As they say, it happens to the bet of us. Getting stuck in your career isn’t the end of the road, it can actually be a hidden opportunity ready for the taking. Here are a few tips to help you get yourself out of a seemingly hopeless career rut and on your way to professional bliss.
Gone are the days when listing cliche keywords -- like motivated, passionate, and experienced -- on your resume got you noticed by recruiters. Read on to see which buzzwords were most overused on LinkedIn last year, so that you don't end up blending in with the rest of the crowd in the new year.
Many employees are discouraged to voice their concerns in the workplace, especially those that are not in managerial or upper-level positions. However, we’ll take a look at how speaking up can actually make you a valuable asset to your employer.
Whether you’re a high-ranking executive or an entry-level employee, being too remorseful could negatively affect your reputation as a professional and cause others to perceive you as weak. We’ll examine how too many apologies could leave your career in a sorry state of affairs.
A recent poll found that 70 percent of today’s professionals prefer a job that they enjoy, rather than a job that pays well. It looks like money doesn’t buy happiness after all – well, at least not in the workplace.
Lululemon – you either love the brand, or you hate it. And if you were a victim of their see-through yoga pants disaster, then you probably are in the latter group. We’ll take a look at how throwing caution to the wind in business can cause your career to unravel at the seams.
Mothers get the short end of the stick when it comes to equal pay in the working world. But, contrary to popular belief, working mothers might actually make the best employees.
As it turns out, the good employers that provide promising careers want to hire you because of your strengths and your weaknesses. Don’t believe us? Then, read on to find out more.
Studies show that employees feel more than half of the time they spend in meetings is a complete waste of time. So, what's the secret to holding a productive meeting? Perhaps it's to have the meeting while walking. Hey, if these "take a stroll" meetings worked for business moguls like Steve Jobs and Mark Zuckerberg, then our guess is that they will probably work for you too.
The sad reality of having a job is that you probably hate it, at least some of the time. No one wants to do something that they "have" to do. So what does it take to make you a happy camper at work? Let's take a look at Yast.com's infographic "What Makes an Employee Happy?" to find out.
On Discovery Channel's The Big Brain Theory, two groups of the brightest engineers in the world put their skills to the test solving wild mechanical problems. This week, they were asked to take on a job a little more serious - create a mechanism to safely stop a car that doesn't yield at a military checkpoint. To win the round, the car has to remain drive-able and the passengers unscathed.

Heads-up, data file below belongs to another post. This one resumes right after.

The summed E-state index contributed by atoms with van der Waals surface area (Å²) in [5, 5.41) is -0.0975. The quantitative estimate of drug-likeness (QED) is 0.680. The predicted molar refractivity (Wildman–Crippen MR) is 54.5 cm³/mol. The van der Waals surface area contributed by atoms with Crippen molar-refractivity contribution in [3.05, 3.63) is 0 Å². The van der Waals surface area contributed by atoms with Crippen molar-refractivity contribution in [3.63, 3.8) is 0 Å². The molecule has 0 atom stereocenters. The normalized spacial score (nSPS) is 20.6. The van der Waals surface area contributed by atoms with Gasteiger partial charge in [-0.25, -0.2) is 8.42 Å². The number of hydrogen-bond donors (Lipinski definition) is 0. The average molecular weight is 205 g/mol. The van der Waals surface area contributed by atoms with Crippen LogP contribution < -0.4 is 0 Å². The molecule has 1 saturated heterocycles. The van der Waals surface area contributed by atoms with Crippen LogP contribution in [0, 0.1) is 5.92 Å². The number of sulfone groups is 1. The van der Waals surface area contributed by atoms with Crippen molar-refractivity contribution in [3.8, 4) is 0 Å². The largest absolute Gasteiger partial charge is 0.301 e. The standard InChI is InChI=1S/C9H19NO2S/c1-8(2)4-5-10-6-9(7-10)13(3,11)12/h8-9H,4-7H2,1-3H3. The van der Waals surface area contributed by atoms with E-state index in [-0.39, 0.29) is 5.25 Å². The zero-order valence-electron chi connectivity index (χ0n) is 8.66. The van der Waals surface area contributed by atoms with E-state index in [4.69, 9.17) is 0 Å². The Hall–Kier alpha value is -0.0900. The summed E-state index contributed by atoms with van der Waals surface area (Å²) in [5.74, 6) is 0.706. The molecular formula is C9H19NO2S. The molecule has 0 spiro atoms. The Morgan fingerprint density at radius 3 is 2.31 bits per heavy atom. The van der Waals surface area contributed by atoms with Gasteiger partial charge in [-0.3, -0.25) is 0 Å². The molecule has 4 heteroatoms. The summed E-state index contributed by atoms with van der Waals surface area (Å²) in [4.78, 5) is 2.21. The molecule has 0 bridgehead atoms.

Does productivity decline with age? A recent study suggests otherwise, claiming today's generation is actually earning less and not as likely to obtain as many academic credentials as workers older than 60. Boy, how times have changed.
Science, tech, engineering and math (STEM) careers justifiably get a lot of ink as critical to the economy, the driving force of the future. Half of all those jobs don't even require a bachelor's degree, which is good news for the majority of working-class adults. Yet public policy and public spending doesn't prioritize that half of the STEM workforce. Of the $4.7 billion of federal cash spent on job training, only a fifth of it goes toward training for jobs that don't require a bachelor's.
A half-century after the advent of affirmative action, diversity in the nation's top professions appears to be stagnating. An analysis by the New York Times includes startling figures showing that the percentage of black doctors and architects, to name a couple fields, has remained the same for two decades.
Forty percent of employers in the U.S. have job vacancies, but can't find the skilled workers to fill them, according to the latest skills survey from staffing agency ManpowerGroup. For those of you hiding under a rock for the past half-decade, that's what we call the skills gap. The disparity between employers' need and workforce ability.
If you're tall, thin, gorgeous and make a living off those traits it's easier to get an American work visa than university-trained engineers. A puzzling 20-year-old decision by Congress allowed models to be included in the H-1B class of visas, an oversight that has led to relatively preferential treatment for foreign-born beauty over brain.